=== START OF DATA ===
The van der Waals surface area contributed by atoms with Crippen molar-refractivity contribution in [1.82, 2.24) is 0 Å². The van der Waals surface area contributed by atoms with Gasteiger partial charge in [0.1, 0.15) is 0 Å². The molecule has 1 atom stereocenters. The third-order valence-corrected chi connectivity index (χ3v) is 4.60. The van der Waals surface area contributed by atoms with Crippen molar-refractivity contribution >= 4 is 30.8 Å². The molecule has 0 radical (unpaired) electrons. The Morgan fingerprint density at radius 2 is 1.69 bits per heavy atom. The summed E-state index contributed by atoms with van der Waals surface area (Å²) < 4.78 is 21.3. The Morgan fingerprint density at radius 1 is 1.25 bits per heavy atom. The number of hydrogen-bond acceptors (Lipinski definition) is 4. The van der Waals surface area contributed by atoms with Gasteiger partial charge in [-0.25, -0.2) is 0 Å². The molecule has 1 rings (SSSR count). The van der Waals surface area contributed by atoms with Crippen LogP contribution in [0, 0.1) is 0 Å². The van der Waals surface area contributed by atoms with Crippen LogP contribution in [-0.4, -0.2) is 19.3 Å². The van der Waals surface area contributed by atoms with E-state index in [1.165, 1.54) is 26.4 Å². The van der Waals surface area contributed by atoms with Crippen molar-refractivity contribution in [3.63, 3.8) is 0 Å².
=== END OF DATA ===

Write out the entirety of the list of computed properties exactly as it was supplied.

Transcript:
The van der Waals surface area contributed by atoms with Crippen molar-refractivity contribution in [1.82, 2.24) is 0 Å². The van der Waals surface area contributed by atoms with Gasteiger partial charge in [0.1, 0.15) is 0 Å². The molecule has 1 atom stereocenters. The third-order valence-corrected chi connectivity index (χ3v) is 4.60. The van der Waals surface area contributed by atoms with Crippen molar-refractivity contribution >= 4 is 30.8 Å². The molecule has 0 radical (unpaired) electrons. The Morgan fingerprint density at radius 2 is 1.69 bits per heavy atom. The summed E-state index contributed by atoms with van der Waals surface area (Å²) < 4.78 is 21.3. The Morgan fingerprint density at radius 1 is 1.25 bits per heavy atom. The number of hydrogen-bond acceptors (Lipinski definition) is 4. The van der Waals surface area contributed by atoms with Gasteiger partial charge in [-0.25, -0.2) is 0 Å². The molecule has 1 rings (SSSR count). The van der Waals surface area contributed by atoms with Crippen LogP contribution in [0, 0.1) is 0 Å². The van der Waals surface area contributed by atoms with Crippen LogP contribution in [-0.4, -0.2) is 19.3 Å². The van der Waals surface area contributed by atoms with E-state index in [1.165, 1.54) is 26.4 Å². The van der Waals surface area contributed by atoms with Crippen molar-refractivity contribution in [3.63, 3.8) is 0 Å².